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Copenhagen's baby step on climate change: More electric cars?

China and US cooperation in promoting such vehicles is a concrete step against global warming. But how to measure claims in miles "per gallon"?

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As the two largest carbon polluters, China and the US have yet to agree on much before the international conference on global warming in Copenhagen next week.

But they are cooperating on at least one thing – rapid acceleration in the production of electric and hybrid vehicles.

During his trip to the climate-change conference, President Obama can point to his recent pact with Beijing to jointly share information on standards, research, and demonstration of such vehicles. That should help make up for his dashed hopes that Congress would have set targets for cutting carbon emissions by now.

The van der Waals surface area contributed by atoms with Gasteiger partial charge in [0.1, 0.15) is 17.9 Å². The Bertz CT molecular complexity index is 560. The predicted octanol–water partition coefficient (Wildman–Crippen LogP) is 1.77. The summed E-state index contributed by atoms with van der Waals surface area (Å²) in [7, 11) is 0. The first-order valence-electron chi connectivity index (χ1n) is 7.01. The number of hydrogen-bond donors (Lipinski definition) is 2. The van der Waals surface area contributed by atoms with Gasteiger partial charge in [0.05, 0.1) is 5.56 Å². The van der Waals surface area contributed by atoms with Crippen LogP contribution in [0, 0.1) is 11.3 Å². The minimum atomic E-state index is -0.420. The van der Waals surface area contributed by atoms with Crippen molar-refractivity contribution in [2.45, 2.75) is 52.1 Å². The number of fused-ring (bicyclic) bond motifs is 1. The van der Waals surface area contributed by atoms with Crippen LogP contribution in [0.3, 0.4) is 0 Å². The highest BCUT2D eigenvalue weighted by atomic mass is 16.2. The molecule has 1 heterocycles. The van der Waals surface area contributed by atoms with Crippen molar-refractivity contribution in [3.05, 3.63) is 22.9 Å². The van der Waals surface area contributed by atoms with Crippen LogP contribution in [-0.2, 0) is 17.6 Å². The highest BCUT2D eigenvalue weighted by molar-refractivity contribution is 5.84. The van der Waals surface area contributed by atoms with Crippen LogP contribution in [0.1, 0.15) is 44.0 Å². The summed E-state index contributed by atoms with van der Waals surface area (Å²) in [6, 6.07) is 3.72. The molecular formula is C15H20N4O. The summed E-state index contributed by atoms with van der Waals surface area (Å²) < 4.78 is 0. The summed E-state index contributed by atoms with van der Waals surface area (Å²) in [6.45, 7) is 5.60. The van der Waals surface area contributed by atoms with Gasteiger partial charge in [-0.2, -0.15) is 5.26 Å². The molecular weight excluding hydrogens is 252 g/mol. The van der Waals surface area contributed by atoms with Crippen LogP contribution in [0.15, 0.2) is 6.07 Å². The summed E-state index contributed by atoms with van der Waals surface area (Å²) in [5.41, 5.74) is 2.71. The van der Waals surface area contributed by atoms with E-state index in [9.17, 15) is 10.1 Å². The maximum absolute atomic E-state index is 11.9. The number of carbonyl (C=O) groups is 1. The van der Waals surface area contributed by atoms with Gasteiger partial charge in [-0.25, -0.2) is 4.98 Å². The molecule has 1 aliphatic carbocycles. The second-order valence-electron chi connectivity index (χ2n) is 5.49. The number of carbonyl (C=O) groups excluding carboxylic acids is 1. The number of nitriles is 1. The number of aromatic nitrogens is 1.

Mr. Obama is banking heavily on electric and hybrid cars to reshape the world's energy future. Earlier this year, he promised to "put one million plug-in hybrid vehicles on America's roads by 2015." But besides the new cooperation with China and the billions in subsidies to bolster this small industry, his main policy tool is to push automakers to produce fleets that run with an average 35.5 miles per gallon by 2016.

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